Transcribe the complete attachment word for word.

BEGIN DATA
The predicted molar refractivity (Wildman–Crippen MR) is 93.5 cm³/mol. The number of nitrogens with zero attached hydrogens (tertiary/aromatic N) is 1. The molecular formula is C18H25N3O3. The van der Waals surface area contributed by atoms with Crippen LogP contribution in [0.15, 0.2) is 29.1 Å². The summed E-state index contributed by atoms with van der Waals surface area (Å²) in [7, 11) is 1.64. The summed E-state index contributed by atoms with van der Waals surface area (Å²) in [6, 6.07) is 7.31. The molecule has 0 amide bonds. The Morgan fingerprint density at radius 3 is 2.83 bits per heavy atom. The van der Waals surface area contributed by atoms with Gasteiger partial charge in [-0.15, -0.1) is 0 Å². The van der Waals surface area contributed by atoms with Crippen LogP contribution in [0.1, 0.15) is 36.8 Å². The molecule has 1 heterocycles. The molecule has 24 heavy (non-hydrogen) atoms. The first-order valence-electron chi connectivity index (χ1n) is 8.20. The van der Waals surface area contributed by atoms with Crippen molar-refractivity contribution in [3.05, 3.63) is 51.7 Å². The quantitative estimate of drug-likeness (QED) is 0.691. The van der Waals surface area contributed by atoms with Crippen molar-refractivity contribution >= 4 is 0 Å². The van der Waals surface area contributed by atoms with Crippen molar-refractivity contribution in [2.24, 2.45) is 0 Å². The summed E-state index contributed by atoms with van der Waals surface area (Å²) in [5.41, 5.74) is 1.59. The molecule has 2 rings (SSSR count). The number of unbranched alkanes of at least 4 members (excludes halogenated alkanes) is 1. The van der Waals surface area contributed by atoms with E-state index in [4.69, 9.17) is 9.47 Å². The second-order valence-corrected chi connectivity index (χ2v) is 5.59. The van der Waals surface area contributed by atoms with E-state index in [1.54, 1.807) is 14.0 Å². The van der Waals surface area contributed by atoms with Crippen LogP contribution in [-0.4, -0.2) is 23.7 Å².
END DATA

The predicted molar refractivity (Wildman–Crippen MR) is 93.5 cm³/mol. The number of nitrogens with zero attached hydrogens (tertiary/aromatic N) is 1. The molecular formula is C18H25N3O3. The van der Waals surface area contributed by atoms with Crippen LogP contribution in [0.15, 0.2) is 29.1 Å². The summed E-state index contributed by atoms with van der Waals surface area (Å²) in [7, 11) is 1.64. The summed E-state index contributed by atoms with van der Waals surface area (Å²) in [6, 6.07) is 7.31. The molecule has 0 amide bonds. The Morgan fingerprint density at radius 3 is 2.83 bits per heavy atom. The van der Waals surface area contributed by atoms with Gasteiger partial charge in [-0.15, -0.1) is 0 Å². The van der Waals surface area contributed by atoms with Crippen LogP contribution in [0.1, 0.15) is 36.8 Å². The molecule has 1 heterocycles. The molecule has 24 heavy (non-hydrogen) atoms. The first-order valence-electron chi connectivity index (χ1n) is 8.20. The van der Waals surface area contributed by atoms with Crippen molar-refractivity contribution in [3.05, 3.63) is 51.7 Å². The quantitative estimate of drug-likeness (QED) is 0.691. The van der Waals surface area contributed by atoms with Crippen molar-refractivity contribution >= 4 is 0 Å². The van der Waals surface area contributed by atoms with Crippen molar-refractivity contribution in [2.24, 2.45) is 0 Å². The summed E-state index contributed by atoms with van der Waals surface area (Å²) in [5.41, 5.74) is 1.59. The molecule has 2 rings (SSSR count). The number of unbranched alkanes of at least 4 members (excludes halogenated alkanes) is 1. The van der Waals surface area contributed by atoms with E-state index in [4.69, 9.17) is 9.47 Å². The second-order valence-corrected chi connectivity index (χ2v) is 5.59. The van der Waals surface area contributed by atoms with E-state index in [1.54, 1.807) is 14.0 Å². The van der Waals surface area contributed by atoms with Crippen LogP contribution in [-0.4, -0.2) is 23.7 Å².